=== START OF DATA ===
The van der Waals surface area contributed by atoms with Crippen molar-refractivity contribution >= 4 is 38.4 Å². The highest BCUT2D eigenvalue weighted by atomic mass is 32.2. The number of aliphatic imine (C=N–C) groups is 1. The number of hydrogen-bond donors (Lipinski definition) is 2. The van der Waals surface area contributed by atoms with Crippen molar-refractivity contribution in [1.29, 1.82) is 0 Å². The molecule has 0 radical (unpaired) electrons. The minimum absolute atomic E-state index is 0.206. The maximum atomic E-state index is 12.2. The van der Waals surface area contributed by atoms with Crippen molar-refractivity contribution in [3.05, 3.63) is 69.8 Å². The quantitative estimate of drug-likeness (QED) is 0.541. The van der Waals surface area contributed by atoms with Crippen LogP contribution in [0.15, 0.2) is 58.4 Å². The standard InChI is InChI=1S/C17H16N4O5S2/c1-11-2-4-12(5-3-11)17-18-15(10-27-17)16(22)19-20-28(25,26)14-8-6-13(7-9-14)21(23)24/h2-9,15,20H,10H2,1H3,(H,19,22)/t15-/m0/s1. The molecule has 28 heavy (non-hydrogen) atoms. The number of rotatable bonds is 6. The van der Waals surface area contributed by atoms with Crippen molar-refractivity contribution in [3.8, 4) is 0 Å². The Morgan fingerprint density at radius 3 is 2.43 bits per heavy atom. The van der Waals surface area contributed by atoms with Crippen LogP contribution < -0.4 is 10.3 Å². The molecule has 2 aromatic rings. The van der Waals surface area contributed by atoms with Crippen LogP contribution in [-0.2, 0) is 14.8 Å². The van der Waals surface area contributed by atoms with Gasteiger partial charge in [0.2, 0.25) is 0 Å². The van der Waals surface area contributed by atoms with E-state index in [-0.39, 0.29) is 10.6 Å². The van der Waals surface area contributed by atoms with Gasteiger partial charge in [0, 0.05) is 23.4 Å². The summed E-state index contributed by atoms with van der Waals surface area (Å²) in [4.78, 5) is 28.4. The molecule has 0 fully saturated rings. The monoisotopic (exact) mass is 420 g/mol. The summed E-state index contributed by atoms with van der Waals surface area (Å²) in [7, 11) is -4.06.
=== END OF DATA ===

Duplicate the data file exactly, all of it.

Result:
The van der Waals surface area contributed by atoms with Crippen molar-refractivity contribution >= 4 is 38.4 Å². The highest BCUT2D eigenvalue weighted by atomic mass is 32.2. The number of aliphatic imine (C=N–C) groups is 1. The number of hydrogen-bond donors (Lipinski definition) is 2. The van der Waals surface area contributed by atoms with Crippen molar-refractivity contribution in [1.29, 1.82) is 0 Å². The molecule has 0 radical (unpaired) electrons. The minimum absolute atomic E-state index is 0.206. The maximum atomic E-state index is 12.2. The van der Waals surface area contributed by atoms with Crippen molar-refractivity contribution in [3.05, 3.63) is 69.8 Å². The quantitative estimate of drug-likeness (QED) is 0.541. The van der Waals surface area contributed by atoms with Crippen LogP contribution in [0.15, 0.2) is 58.4 Å². The standard InChI is InChI=1S/C17H16N4O5S2/c1-11-2-4-12(5-3-11)17-18-15(10-27-17)16(22)19-20-28(25,26)14-8-6-13(7-9-14)21(23)24/h2-9,15,20H,10H2,1H3,(H,19,22)/t15-/m0/s1. The molecule has 28 heavy (non-hydrogen) atoms. The number of rotatable bonds is 6. The van der Waals surface area contributed by atoms with Crippen molar-refractivity contribution in [3.8, 4) is 0 Å². The Morgan fingerprint density at radius 3 is 2.43 bits per heavy atom. The van der Waals surface area contributed by atoms with Crippen LogP contribution < -0.4 is 10.3 Å². The molecule has 2 aromatic rings. The van der Waals surface area contributed by atoms with Crippen LogP contribution in [-0.2, 0) is 14.8 Å². The van der Waals surface area contributed by atoms with Gasteiger partial charge in [0.2, 0.25) is 0 Å². The van der Waals surface area contributed by atoms with E-state index in [-0.39, 0.29) is 10.6 Å². The van der Waals surface area contributed by atoms with Gasteiger partial charge in [0, 0.05) is 23.4 Å². The summed E-state index contributed by atoms with van der Waals surface area (Å²) in [4.78, 5) is 28.4. The molecule has 0 fully saturated rings. The monoisotopic (exact) mass is 420 g/mol. The summed E-state index contributed by atoms with van der Waals surface area (Å²) in [7, 11) is -4.06.